Individual and corporate homebuyers piled into Hong Kong property last month to pick up bargains as city developers offered the most number of units for sale in several months after a surprise relaxation of mortgage entitlements for first-home buyers.
Buyers' stamp duty, a 15 per cent surcharge on the price of a property that must be borne by non-permanent Hong Kong residents and corporate buyers, soared 2.8 times last month to HK$880 million (US$112.4 million), while the number of transactions jumped 1.8 times to 296, according to data by the Inland Revenue Department.
October was one of the more active months for property sales, after Hong Kong's Chief Executive Carrie Lam Cheng Yuet-ngor on October 16 announced an unexpected increase in loan entitlements for homebuyers. At least 1,356 units were offered for sale last month, including Sun Hung Kai Properties' Cullinan West III in Nam Cheong, CK Asset's Seaside Sonata in Sham Shui Po and the Upper Riverbank project in Kai Tak by Longfor Group and KWG Group.
"Market sentiment [last month] was a little better than before," said Ricacorp Properties' head of research Derek Chan, adding that "it is possible" that the popularity of Cullinan West III among mainland Chinese buyers "drove the sharp rise" in transactions and stamp duties. "The previous base was too low so the increase would be more significant with more interest from mainland buyers."
The amount of double stamp duty, an extra 15 per cent surcharge that must be paid by buyers who already own a home in Hong Kong, tripled to a five-month high of HK$1.18 billion, while the number of transactions rose to 481.
The data shows how investment capital continues to pour into Hong Kong, even as the city's economy was driven into its first technical recession in more than a decade by six months of anti-government protests and the worst political crisis in history.
Cullinan West III (left), Cullinan West I and Cullinan West II (right) bult by Sun Hung Kai Properties in Sham Shui Po. Photo: Wikipedia alt=Cullinan West III (left), Cullinan West I and Cullinan West II (right) bult by Sun Hung Kai Properties in Sham Shui Po. Photo: Wikipedia
Buyers from mainland China led the rush, owing to their interest to find a store of value for "funds that need a way out," said Chan. "Not all mainland buyers are pessimistic about [the Hong Kong] market outlook. Hong Kong's market is attractive and some buyers are more forward-looking."
Signs of mainland Chinese buyers abound. Seven of them forked out a combined HK$670 million for 24 apartments at Cullinan West III in September through nominee companies, according to records at the Land Registry and Companies Registry. Their stamp duties were estimated at about HK$200 million.
SHKP, which offered its Cullinan West III at discounts, sold 58 per cent of the 235 units on offer on October 17, while CK Asset sold half of its 218 Seaside Sonata flats on the same day, pricing them 10 per cent lower than comparable projects in the neighbourhood.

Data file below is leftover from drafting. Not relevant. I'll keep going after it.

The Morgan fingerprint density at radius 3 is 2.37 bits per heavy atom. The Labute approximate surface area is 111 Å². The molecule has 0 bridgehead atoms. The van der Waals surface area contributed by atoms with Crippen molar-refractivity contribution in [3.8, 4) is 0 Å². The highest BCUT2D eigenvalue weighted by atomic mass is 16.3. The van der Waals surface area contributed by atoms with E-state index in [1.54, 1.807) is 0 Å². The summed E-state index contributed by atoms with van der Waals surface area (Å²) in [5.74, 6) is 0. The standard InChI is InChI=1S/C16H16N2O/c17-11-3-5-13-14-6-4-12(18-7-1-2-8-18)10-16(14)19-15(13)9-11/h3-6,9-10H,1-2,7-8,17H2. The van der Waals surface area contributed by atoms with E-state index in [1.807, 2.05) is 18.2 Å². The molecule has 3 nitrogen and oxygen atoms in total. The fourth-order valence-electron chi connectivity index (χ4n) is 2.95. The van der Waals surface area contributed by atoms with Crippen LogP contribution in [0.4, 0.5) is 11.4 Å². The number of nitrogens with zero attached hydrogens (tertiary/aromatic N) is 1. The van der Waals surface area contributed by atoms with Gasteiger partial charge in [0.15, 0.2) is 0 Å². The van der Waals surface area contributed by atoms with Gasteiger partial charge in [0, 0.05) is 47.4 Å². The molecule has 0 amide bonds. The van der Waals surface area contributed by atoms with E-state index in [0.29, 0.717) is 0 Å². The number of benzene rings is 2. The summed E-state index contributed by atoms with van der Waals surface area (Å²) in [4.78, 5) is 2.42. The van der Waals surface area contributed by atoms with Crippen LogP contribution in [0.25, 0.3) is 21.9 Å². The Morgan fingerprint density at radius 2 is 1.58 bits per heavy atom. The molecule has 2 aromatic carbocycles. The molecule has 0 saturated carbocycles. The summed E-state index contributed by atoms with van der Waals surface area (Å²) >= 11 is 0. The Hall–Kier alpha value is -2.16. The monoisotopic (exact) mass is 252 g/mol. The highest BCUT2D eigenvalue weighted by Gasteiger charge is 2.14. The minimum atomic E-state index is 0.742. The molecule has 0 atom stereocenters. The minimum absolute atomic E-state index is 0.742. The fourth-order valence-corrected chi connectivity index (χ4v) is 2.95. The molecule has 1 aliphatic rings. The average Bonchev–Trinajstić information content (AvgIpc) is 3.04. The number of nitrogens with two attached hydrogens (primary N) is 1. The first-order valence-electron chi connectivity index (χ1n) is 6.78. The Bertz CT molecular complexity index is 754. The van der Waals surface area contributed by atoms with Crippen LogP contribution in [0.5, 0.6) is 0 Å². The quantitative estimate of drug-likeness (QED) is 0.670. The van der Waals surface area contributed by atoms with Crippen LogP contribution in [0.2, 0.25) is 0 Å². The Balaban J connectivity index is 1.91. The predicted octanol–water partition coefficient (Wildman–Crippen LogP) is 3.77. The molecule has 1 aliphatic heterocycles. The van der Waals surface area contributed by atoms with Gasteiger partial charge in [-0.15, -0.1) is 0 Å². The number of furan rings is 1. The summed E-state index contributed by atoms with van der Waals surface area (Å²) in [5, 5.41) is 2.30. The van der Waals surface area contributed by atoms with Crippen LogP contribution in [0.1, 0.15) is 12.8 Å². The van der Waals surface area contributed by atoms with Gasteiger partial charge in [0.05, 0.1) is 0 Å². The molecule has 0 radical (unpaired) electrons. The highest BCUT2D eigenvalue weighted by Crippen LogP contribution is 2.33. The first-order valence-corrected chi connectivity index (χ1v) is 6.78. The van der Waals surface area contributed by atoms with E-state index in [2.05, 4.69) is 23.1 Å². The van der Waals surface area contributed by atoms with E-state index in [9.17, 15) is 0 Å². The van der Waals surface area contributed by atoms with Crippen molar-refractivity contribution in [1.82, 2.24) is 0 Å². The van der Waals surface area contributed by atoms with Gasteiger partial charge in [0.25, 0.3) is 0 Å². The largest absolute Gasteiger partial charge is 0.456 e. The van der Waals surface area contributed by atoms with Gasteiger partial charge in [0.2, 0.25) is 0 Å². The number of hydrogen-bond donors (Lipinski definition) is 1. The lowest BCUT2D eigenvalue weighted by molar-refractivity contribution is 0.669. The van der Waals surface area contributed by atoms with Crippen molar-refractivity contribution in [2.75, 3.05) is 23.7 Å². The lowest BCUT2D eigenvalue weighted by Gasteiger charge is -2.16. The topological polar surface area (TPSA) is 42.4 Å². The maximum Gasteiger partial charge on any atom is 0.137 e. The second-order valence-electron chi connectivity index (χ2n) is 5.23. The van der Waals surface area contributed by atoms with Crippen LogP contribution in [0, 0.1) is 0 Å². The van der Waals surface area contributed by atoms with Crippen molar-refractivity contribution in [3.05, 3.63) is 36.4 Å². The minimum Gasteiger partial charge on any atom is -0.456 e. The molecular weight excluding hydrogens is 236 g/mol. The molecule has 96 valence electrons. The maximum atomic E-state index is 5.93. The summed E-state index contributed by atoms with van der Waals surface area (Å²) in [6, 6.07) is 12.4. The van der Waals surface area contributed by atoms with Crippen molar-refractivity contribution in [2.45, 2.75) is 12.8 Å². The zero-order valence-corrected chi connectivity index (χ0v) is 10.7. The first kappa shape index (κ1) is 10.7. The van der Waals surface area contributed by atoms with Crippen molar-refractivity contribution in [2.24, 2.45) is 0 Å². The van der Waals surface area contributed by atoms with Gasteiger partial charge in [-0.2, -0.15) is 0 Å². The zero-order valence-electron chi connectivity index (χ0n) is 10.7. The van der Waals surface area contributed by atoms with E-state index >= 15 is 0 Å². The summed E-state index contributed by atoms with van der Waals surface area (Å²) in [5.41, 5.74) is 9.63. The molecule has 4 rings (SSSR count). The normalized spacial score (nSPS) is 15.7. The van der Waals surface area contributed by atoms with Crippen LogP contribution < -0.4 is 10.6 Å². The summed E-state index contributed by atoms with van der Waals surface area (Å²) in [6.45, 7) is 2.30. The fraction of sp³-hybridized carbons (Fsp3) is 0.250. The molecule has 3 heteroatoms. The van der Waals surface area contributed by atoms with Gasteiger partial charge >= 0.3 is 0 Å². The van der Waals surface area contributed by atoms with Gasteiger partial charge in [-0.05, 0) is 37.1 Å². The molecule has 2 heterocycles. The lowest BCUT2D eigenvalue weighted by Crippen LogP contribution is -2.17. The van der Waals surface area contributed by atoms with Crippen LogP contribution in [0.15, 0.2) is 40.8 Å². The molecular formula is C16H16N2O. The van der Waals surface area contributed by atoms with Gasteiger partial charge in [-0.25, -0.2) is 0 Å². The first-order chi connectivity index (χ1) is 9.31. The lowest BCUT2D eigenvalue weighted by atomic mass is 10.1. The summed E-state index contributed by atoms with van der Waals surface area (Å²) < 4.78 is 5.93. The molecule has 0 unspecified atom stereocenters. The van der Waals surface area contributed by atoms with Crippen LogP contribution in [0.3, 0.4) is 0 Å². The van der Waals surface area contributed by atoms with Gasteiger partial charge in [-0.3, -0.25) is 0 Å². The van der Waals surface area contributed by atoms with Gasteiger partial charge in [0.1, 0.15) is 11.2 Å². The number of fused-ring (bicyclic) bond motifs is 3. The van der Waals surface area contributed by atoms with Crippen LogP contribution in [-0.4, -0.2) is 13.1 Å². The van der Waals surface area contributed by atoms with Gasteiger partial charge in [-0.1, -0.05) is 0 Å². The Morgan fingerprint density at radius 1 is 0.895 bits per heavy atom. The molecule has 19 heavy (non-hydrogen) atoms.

CK Asset's Seaside Sonata development on Hai Tan Street, Sham Shui Po on 31 July 2019. Photo: Tory Ho alt=CK Asset's Seaside Sonata development on Hai Tan Street, Sham Shui Po on 31 July 2019. Photo: Tory Ho
But the spurt in buying interest after the relaxation of mortgage entitlements was short-lived, with property transactions dwindling last week, as anti-government protests enter their sixth month.
Only 21 flats found buyers in the week ended Sunday, a drop of 58 per cent from the previous week and the third week of declines, according to Hong Kong Property (Services), which tracks 20 major lived-in estates. This compares to 68 in the week ended October 20.
"New projects have diverted purchasing power while owners are raising asking prices seeing a better market," said Louis Chan, vice-chairman for Asia-Pacific and chief executive of residential division at Centaline Property Agency. "Also, traffic in some areas were affected by the social movement this weekend, which caused turnover to plunge."
Sammy Po, chief executive of the residential division at Midland Realty, noted that transactions fell in that owners who raised asking prices tend to keep prices firm and are reluctant to offer discounts.
"Bargains had been snapped up already and supply of good listings is not replenished yet," added Po.
This article originally appeared in the South China Morning Post (SCMP), the most authoritative voice reporting on China and Asia for more than a century. For more SCMP stories, please explore the SCMP app or visit the SCMP's Facebook and Twitter pages. Copyright © 2019 South China Morning Post Publishers Ltd. All rights reserved.
Copyright (c) 2019. South China Morning Post Publishers Ltd. All rights reserved.